15,000 turn out in Seattle at Elizabeth Warren’s largest rally to date
Sen. Elizabeth Warren ran onto a stage near the Seattle Center International Fountain Sunday, blasting Dolly Parton’s “9 to 5.” The song foreshadowed much of the presidential candidate’s hour-long speech that focused on her campaign’s three pillars: Attacking corruption in government, rebuilding democracy, and “big structural change” in the economy.
“Today, a full-time minimum wage job in America will not keep a mama and a baby out of poverty,” Warren said. “That is wrong and that is why I am in this fight.”
Warren wove in personal stories about her humble upbringing in Oklahoma, and how she became a special needs teacher and a young mother before pursuing bankruptcy law.
The 70-year-old Massachusetts Senator has been surging in popularity lately, running either second or third in most presidential polls. Her campaign said Sunday’s event was Warren’s largest rally to date. The staff estimated 15,000 attendees. When asked about the crowd size, Warren noted, “I just think it’s a sign that people are ready for change in Washington.”
The Senator’s opening remarks included a nod to Washington Governor Jay Inslee, who last week bowed out of the presidential race. Warren said the country owes Inslee a great deal of gratitude for pushing the climate agenda, and vowed to take on the issue if she becomes president.
“I’m going to put a moratorium in place. No new drilling, no new mining on any federal lands or off-shore,” Warren said.
Warren said the climate change debate is evidence of the corruption she promised to tackle head-on by ending “lobbying as we know it” and blocking “the revolving door between Washington and Wall Street.”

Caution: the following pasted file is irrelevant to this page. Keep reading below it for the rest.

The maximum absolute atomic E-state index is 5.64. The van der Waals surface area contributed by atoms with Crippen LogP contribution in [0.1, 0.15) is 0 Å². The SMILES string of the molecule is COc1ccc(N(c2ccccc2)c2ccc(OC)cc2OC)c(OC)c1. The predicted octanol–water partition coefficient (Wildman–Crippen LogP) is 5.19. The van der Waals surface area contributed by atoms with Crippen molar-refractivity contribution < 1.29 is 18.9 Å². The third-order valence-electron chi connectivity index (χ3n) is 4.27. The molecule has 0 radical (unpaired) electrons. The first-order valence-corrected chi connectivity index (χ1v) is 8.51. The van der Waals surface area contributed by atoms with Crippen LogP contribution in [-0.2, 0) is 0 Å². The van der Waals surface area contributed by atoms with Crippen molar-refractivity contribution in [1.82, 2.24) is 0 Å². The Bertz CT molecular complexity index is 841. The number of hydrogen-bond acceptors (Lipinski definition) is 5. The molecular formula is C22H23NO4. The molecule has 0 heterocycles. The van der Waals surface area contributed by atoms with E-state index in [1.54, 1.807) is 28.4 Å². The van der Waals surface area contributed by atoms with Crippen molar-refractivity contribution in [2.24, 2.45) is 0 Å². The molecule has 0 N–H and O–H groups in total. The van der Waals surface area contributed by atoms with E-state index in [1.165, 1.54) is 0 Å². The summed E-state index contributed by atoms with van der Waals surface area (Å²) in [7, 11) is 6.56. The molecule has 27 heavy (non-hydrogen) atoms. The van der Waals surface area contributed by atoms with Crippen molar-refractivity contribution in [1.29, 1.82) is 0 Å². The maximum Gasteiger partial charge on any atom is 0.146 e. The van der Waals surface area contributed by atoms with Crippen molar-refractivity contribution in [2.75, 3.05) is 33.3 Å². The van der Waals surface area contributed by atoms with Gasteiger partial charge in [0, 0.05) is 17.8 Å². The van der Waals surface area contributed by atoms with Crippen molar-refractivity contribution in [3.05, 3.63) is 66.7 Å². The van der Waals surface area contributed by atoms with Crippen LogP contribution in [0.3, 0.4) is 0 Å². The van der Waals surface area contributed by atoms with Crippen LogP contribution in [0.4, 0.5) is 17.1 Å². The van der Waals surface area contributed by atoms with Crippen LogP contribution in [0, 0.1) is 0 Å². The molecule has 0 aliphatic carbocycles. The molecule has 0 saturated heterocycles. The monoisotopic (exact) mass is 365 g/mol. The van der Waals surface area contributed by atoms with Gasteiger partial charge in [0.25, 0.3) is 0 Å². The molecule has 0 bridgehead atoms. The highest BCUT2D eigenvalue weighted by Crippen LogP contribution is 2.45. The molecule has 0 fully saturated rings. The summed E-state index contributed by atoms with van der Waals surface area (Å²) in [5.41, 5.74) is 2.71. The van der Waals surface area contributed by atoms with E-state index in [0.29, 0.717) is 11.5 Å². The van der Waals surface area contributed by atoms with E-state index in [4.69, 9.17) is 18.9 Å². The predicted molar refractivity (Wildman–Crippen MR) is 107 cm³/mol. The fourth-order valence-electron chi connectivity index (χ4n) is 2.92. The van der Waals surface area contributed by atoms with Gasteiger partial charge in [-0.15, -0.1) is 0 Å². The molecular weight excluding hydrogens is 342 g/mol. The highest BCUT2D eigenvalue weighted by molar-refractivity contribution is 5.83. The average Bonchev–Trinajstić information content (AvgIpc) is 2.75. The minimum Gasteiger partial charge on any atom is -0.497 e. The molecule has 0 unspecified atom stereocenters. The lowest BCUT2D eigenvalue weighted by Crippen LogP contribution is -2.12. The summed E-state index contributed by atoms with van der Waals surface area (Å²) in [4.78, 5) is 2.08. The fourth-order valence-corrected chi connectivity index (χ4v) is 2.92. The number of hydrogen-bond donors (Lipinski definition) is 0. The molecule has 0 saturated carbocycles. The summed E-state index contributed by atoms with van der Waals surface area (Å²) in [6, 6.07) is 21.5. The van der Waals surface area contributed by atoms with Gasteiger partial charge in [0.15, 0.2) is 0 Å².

While she was short on specifics about many of her policy ideas, including Medicare For All, Warren went into most detail about her proposed wealth tax. The plan calls for a 2 percent tax on the 75,000 largest fortunes in this country, that includes families with $50 million or more in assets.
“First 50 million is free and clear, but your 50 millionth and first dollar you’ve got to pitch in 2 cents,” said Warren. “And 2 cents on every dollar after that.”
Warren claimed that would generate $2.75 trillion over the next decade, enough to cover childcare, pre-K, raise the wages of every preschool teacher, and provide college tuition for anybody who wants it.
While several polls found the plan has broad support, some analysts have doubts about its implementation. The New York Times cited the Tax Policy Center, which argued a number of factors could throw it off-course. At least one separate analysis of Warren’s tax found it would generate only 40 percent of what Warren claims.
The Senator all but avoided another one of her headline-grabbing proposals: Splitting up big tech companies. Standing only a few blocks from Amazon’s headquarters and engineering centers for Google and Facebook, Warren did not call out the companies by name.
“The giant corporations have just gotten bigger and they just have so much power,” Warren said. “How about we get a president who’s got the courage to enforce the anti-trust laws?”
Warren’s proposal would appoint regulators to undo tech mergers, including Amazon’s purchase of Whole Foods, Facebook’s deals for Instagram and WhatsApp, and Google’s purchase of Waze.
Her speech wrapped up with three questions from the audience about protecting LGBT rights, addressing immigration, and perhaps the top concern among Democratic voters, defeating President Trump in 2020.